Many edible plants considered exotic in the Western world are actually quite mainstream in other cultures. While some of these plants are only encountered in ethnic food markets or during travels to foreign lands, many are now finding their way onto supermarket shelves. Top Exotic Food Plants provides comprehensive coverage of tropical and semitropical food plants, reviewing scientific and technological information as well as their culinary uses. A user-friendly format enables readers to easily locate information on botanical and agricultural aspects, economic and social importance, food uses, storage, preparation, and potential toxicity. The book also contains an introductory chapter that reviews important historical, economic, geopolitical, health, environmental, and ethical considerations associated with exotic food plants. Thoroughly referenced with more than literature citations, this book is enhanced by more than drawings, many chosen from historical art of extraordinary quality.

Cookbook:Nutmeg

An exotic spice with a warm, sweet perfume and earthy flavor, nutmeg is a familiar ingredients in cookies, cakes and eggnog. The Dutch, who ruled over the islands, massacred native planters and destroyed farms in a campaign to dominate the spice trade and foil the British. Today, nutmeg is cultivated on commercial farms in tropical regions and is readily available in grocery stores worldwide. Nutmeg is the seed of the Myristica fragrans tree, an evergreen that is native to the Moluccas, or Spice Islands, in modern Indonesia. When fresh, the nutmeg fruit is pear-shaped and light cream or yellow. The central seed of the fruit is small, dark brown, round or oval, and encased in a red, lacy covering called an aril. The seed and aril are separated and dried.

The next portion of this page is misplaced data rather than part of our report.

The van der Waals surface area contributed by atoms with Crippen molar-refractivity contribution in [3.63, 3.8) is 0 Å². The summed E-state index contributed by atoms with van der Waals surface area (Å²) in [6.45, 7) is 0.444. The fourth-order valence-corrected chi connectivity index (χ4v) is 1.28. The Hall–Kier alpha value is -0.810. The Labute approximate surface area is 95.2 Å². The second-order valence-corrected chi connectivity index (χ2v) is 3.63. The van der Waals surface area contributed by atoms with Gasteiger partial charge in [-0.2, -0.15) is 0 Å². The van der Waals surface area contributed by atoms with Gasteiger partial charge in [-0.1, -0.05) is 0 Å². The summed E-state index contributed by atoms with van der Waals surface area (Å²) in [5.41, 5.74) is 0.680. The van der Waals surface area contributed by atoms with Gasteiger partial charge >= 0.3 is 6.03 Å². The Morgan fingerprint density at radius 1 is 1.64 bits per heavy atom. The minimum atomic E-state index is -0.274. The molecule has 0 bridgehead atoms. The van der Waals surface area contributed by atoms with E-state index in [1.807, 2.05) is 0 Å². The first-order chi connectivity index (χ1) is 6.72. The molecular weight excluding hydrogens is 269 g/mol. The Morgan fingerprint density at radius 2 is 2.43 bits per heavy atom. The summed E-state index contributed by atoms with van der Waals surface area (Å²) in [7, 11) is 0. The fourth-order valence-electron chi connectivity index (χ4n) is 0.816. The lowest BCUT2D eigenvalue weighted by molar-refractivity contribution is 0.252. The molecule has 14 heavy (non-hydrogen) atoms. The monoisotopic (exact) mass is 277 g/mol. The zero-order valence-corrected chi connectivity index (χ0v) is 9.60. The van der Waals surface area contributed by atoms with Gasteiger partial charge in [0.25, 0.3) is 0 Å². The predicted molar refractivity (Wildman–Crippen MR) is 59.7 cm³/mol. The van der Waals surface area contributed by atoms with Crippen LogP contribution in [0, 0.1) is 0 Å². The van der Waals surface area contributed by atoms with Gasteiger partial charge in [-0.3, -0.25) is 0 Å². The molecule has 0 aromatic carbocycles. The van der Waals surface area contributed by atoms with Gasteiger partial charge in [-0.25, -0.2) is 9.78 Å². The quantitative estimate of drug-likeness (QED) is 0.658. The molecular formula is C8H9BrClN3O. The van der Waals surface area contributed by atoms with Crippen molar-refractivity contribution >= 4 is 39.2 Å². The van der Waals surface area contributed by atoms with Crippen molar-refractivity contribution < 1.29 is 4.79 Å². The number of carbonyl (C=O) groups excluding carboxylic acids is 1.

Characteristics; Climate & Soil; Planting materials; Cultivation Practices; Pests; Diseases; Harvesting Nutmeg is the seed of an apricot-like fruit of the nutmeg tree and mace is its aril a thin leathery Commercial part of this tree spice is seed.

Items in DSpace are protected by copyright, with all rights reserved, unless otherwise indicated. Show full item record. Maddela, Sudhamayee KAU. Valsala, P A.

Processing of Nutmeg and Mace (Practical Action Brief)

The first commercial plantations were in Granada. The Tree yields two spices, nutmeg which is the kernel of the seed, and mace which is the net like crimson coloured leathery outer growth aril covering he shell of the seed. Nutmeg and mace are the fruits of a spreading evergreen tree that grows to a height of 20m.

A Warning on Nutmeg

Today, we discuss the nutmeg cultivation project report which can include the cost of cultivation of nutmeg, the profit of nutmeg farming , and yield of nutmegs per acre. Based on the nutmeg cultivation income, you can decide to go with it or not. Nutmeg cultivation in India: Nutmeg cultivation in India is a hugely profitable business for the nutmeg farmers. Nutmeg is the spice and plantation crop that is grown for the seed purpose.

Myristica fragrans is of very limited geographical distribution owing to its characteristic ecological requirements. Though the development of in vitro technology for the propagation of nutmeg is essential in view of its commercial importance and its immense potential as a source for new leads for drugs there are very few reports available.

Nutmeg , Myristica fragrans , tropical evergreen tree family Myristicaceae and the spice made of its seed. The tree is native to the Moluccas , or Spice Islands, of Indonesia and is principally cultivated there and in the West Indies. The spice nutmeg has a distinctive pungent fragrance and a warm slightly sweet taste; it is used to flavour many kinds of baked goods, confections, puddings, potatoes, meats, sausages, sauces, vegetables, and such beverages as eggnog. The fleshy arils surrounding the nutmeg seed are the source of the spice mace. Historically, grated nutmeg was used as a sachet, and the Romans used it as incense.

Section III - Post harvest handling. Contents - Previous - Next. Harvesting 2. Post harvest handling operations in the field - preparation for marketing to GCNA 3. Yield patterns 4. Handling operations in the receiving and processing station. The ripe or mature fruit splits open at the groove while still on the tree and the seed surrounded by the red aril falls to the ground after two days.